Considering I was grieving from the minute I heard the prognosis “euthanize,” I did not bother with altering my phrases for this specific occasion. I did not want to worry about remembering new phrases. Intention is everything, and I believe my “go-to metta” (from Bhante Gunaratana) were more than adequate:
“May you be well, happy, and peaceful.
May no harm come to you.
May you always meet with spiritual success.
May you have patience, courage, understanding, and determination, to meet and overcome the inevitable difficulties, problems, and failures in life.
May you always rise above them with morality, integrity, forgiveness, compassion, mindfulness, and wisdom.”
By the time I finished my metta phrases, Albin had clearly slipped away. It was time for the second meditation: tonglen. This proved to be the most difficult part. Tonglen is the practice of transforming suffering into love and compassion. The practitioner softens their heart, breathes in suffering, and exhales love and peace. I quickly took my posture, placed my hands on Albin and began to breathe. I tried to inhale his suffering, and exhale serenity for him. I lasted about three breaths before caving to grief.
I was not as skillful in the tonglen meditation as I would have liked in that moment, but through meditation you learn to be kind to yourself and let go of self-judgment. I moved seamlessly into the final practice of phowa. Of the three practices I intended for Albin’s passing, this was the most important to me. I wanted Albin to find his way “onward.” I intended to calm Albin with the metta phrases, and ease his pain with tonglen. Now, with phowa, I wished to usher his energy back to its cosmic source. Sogyal Rinpoche describes several phowa practices in his book, but the general idea is to visualize the transference of the soul:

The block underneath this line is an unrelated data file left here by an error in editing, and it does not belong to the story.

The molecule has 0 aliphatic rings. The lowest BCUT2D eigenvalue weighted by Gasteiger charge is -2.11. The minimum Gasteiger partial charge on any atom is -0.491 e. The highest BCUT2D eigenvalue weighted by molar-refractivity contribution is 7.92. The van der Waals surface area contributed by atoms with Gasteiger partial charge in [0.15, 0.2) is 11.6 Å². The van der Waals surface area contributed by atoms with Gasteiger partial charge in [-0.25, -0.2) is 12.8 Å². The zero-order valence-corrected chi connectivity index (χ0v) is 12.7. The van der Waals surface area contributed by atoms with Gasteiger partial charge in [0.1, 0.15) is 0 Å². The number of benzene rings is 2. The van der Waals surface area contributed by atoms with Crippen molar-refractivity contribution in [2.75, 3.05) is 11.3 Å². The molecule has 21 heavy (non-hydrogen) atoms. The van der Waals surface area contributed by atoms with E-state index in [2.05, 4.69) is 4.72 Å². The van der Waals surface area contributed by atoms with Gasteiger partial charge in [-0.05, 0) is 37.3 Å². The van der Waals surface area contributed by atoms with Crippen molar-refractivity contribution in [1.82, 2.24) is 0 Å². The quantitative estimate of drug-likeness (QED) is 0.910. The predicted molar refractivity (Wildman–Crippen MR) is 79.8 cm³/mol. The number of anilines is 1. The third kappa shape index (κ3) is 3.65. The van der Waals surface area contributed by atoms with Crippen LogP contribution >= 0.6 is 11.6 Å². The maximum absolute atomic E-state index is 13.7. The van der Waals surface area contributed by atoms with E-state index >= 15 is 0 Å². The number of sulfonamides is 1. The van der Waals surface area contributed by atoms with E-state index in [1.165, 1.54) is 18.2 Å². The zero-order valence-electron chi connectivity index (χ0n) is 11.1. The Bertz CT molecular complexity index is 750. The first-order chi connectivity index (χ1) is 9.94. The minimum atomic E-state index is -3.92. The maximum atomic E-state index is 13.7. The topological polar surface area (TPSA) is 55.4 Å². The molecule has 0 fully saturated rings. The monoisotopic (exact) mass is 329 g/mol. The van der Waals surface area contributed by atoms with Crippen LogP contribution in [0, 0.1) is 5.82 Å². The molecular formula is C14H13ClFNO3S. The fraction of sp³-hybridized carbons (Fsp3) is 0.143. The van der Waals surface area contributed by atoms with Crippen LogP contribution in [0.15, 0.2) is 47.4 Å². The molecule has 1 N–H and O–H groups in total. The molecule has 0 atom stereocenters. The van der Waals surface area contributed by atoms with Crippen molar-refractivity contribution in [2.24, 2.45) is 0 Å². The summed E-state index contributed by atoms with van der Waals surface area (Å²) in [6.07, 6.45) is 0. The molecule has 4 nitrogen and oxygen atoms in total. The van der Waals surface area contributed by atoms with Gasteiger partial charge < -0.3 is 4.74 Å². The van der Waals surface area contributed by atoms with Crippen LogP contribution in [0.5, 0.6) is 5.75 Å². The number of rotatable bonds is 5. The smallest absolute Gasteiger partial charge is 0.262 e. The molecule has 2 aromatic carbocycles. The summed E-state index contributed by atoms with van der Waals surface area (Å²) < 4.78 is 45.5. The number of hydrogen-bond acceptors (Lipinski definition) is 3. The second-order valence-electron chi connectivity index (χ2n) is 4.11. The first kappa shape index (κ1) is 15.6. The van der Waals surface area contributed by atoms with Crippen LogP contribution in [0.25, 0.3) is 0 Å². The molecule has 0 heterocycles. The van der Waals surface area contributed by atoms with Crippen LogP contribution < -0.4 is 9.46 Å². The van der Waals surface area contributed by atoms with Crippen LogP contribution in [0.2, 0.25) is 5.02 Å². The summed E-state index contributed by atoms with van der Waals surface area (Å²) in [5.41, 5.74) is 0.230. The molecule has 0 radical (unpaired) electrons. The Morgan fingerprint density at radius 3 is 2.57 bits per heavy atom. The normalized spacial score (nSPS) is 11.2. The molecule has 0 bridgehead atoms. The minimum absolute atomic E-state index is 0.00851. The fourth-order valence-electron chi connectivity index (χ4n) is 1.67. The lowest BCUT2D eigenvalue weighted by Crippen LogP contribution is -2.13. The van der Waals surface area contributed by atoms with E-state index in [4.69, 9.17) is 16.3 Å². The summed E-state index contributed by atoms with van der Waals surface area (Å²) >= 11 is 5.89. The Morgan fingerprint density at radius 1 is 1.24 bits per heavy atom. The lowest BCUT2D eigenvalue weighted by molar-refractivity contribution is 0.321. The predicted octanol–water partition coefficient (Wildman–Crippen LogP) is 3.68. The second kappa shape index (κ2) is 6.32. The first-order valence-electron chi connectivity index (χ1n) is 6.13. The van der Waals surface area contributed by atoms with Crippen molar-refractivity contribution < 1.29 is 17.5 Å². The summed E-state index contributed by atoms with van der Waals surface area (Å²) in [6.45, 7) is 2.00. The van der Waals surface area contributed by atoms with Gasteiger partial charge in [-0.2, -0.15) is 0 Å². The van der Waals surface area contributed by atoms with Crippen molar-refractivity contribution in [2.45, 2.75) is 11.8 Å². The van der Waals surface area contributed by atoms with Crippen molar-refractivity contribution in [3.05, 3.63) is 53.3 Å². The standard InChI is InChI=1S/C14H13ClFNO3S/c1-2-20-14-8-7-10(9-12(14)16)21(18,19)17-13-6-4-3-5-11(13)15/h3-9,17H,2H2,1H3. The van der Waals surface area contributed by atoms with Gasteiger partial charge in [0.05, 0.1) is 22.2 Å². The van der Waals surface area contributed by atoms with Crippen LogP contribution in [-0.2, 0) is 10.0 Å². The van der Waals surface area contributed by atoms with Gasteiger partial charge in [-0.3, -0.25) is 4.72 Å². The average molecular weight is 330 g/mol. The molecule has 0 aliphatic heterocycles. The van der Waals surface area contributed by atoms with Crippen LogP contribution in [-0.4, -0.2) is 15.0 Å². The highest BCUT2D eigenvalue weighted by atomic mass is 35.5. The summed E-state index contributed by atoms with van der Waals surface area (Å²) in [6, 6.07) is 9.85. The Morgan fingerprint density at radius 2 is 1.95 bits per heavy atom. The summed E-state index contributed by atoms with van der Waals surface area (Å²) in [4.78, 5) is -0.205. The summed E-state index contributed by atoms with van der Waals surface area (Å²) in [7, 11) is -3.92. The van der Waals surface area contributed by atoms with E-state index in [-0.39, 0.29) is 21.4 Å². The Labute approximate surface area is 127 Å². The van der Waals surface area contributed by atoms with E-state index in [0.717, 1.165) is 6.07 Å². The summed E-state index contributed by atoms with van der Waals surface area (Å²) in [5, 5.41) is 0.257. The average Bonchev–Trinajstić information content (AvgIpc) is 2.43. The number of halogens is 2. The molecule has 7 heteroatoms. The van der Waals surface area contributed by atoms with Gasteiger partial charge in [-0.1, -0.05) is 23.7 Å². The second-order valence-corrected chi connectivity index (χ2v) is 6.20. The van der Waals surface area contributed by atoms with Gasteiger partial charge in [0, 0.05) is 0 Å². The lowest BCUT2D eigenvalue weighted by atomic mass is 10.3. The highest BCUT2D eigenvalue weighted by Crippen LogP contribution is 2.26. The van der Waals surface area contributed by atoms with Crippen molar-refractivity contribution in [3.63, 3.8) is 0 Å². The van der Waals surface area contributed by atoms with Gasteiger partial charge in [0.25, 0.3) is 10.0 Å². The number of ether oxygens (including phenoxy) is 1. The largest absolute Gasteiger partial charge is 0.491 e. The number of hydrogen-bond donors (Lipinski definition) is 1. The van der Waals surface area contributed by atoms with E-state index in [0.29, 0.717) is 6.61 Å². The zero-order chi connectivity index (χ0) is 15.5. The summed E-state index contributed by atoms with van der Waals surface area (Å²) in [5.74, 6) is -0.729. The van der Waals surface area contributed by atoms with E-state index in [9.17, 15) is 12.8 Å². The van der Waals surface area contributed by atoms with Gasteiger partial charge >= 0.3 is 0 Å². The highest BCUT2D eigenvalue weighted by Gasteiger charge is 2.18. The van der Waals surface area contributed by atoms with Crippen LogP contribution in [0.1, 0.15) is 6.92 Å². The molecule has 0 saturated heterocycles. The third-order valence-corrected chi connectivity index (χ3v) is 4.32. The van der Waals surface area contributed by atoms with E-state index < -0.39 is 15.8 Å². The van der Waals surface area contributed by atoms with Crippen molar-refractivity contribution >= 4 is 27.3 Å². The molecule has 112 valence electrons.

“Visualize the Buddha or spiritual presence above the head of the dying person. Imagine that the rays of light pour down onto the dying person, purifying his or her whole being, and then he or she dissolves into light and merges into the spiritual presence.”
I kept my hands on Albin’s body and refocused my energy on visualizing his transformation. I wanted him to be free. I wanted him to feel safe and secure to move on. I sat and watched him dissolve into a beautiful light, travelling onward and back into the boundless universe. And he was so fast! I couldn’t hold myself together after this point, but it was worth it to release him into the cosmos. I felt him go. He wasn’t scared and he didn’t hold back. He knew he was free, and he flew. Albin was incredibly brave through the very end, as he had been throughout his life.
I couldn’t be prouder of him. I’ll miss him terribly, and I’m grateful for these practices which helped ground me and find a sense of direction in a time of loss.
Bodhipaksa. Guided Meditations: For Calmness, Awareness, and Love. Wildmind ISBN 0-9724414-0-9, 2002. CD
Das, Lama Surya. Awakening the Buddha Within: Tibetan Wisdom for the Western World. New York: Broadway Books, 1997.
Gunaratana, Bhante. Mindfulness in Plain English. Wisdom Publications, 2011.
Rinpoche, Sogyal. The Tibetan Book of Living and Dying. San Francisco: Harper, 2012.
Author: Benjamin Irons
Image: Provided by Author
Editors: Travis May; Emily Bartran